Contamination and Pollution - 20 of 27
Contamination and Pollution FAQs - 27 Found
No, but it can cause problems. Depending on where you live, maybe you've heard of acid rain. Now, acid rain is not pure acid falling from the sky, but rather it is rainfall or atmospheric moisture that reacts with air pollutants (primarily sulfur oxides and nitrogen oxides) to become more acidic than normal. Liquids with a pH less than 7 are acid, and those with a pH greater than 7 are alkaline (or basic). Pure water has a pH of 7, and, generally, rainfall is somewhat on the acidic side (a bit less than 6). Acid rain can have a pH of about 5.0-5.5, and can even be in the 4 range in the northeastern United States, where there are a lot of industries and cars. Around Washington, D.C., the average rain pH is between 4.2 and 4.4.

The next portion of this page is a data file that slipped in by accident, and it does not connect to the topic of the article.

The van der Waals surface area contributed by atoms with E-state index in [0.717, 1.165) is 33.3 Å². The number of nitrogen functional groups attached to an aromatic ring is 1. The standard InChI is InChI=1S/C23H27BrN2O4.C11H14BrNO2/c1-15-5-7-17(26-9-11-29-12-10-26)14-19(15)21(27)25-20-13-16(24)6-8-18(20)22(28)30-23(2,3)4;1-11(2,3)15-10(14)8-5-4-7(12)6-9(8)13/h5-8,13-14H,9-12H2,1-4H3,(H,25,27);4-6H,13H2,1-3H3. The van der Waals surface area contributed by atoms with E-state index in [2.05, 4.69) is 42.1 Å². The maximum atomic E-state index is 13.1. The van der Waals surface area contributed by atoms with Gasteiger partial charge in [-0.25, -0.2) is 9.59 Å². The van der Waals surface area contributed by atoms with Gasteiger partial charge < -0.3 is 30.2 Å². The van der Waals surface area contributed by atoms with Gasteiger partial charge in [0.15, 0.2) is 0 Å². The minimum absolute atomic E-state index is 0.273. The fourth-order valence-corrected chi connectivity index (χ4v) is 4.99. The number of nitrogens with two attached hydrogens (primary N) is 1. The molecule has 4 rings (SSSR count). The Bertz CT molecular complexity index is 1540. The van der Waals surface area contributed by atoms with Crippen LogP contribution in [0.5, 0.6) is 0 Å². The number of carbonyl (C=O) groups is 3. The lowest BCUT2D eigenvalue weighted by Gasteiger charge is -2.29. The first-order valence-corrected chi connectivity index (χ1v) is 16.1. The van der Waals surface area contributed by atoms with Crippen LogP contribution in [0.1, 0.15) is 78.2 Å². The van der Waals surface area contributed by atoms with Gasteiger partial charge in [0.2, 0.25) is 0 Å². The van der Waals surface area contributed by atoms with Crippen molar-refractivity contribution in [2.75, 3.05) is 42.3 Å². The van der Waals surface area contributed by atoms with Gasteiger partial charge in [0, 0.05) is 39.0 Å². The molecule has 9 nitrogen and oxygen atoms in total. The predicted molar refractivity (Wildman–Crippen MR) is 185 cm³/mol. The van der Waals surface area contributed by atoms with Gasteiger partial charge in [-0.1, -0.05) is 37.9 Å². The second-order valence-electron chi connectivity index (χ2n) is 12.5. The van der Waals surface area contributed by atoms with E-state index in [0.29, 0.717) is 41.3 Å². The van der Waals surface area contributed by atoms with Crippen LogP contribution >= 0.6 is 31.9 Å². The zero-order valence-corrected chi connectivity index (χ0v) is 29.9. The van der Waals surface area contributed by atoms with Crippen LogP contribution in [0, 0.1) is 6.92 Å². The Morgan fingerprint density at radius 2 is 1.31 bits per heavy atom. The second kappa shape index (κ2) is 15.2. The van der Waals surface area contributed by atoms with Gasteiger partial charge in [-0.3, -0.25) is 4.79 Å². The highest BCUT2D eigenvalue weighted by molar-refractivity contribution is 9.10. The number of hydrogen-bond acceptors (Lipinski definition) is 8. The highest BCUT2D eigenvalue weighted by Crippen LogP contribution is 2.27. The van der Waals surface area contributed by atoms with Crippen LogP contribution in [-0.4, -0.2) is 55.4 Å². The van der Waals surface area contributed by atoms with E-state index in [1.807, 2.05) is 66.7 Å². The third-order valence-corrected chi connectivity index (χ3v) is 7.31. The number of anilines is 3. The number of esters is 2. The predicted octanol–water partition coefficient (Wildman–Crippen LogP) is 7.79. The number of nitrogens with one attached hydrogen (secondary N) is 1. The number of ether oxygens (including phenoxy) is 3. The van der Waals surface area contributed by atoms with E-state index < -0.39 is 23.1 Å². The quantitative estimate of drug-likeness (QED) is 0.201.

When you hear or read in the media about the effects of acid rain, you are usually told about the lakes, fish, and trees in New England and Canada. However, we are becoming aware that pollution and acid rain are accelerating the deterioration of buildings and monuments.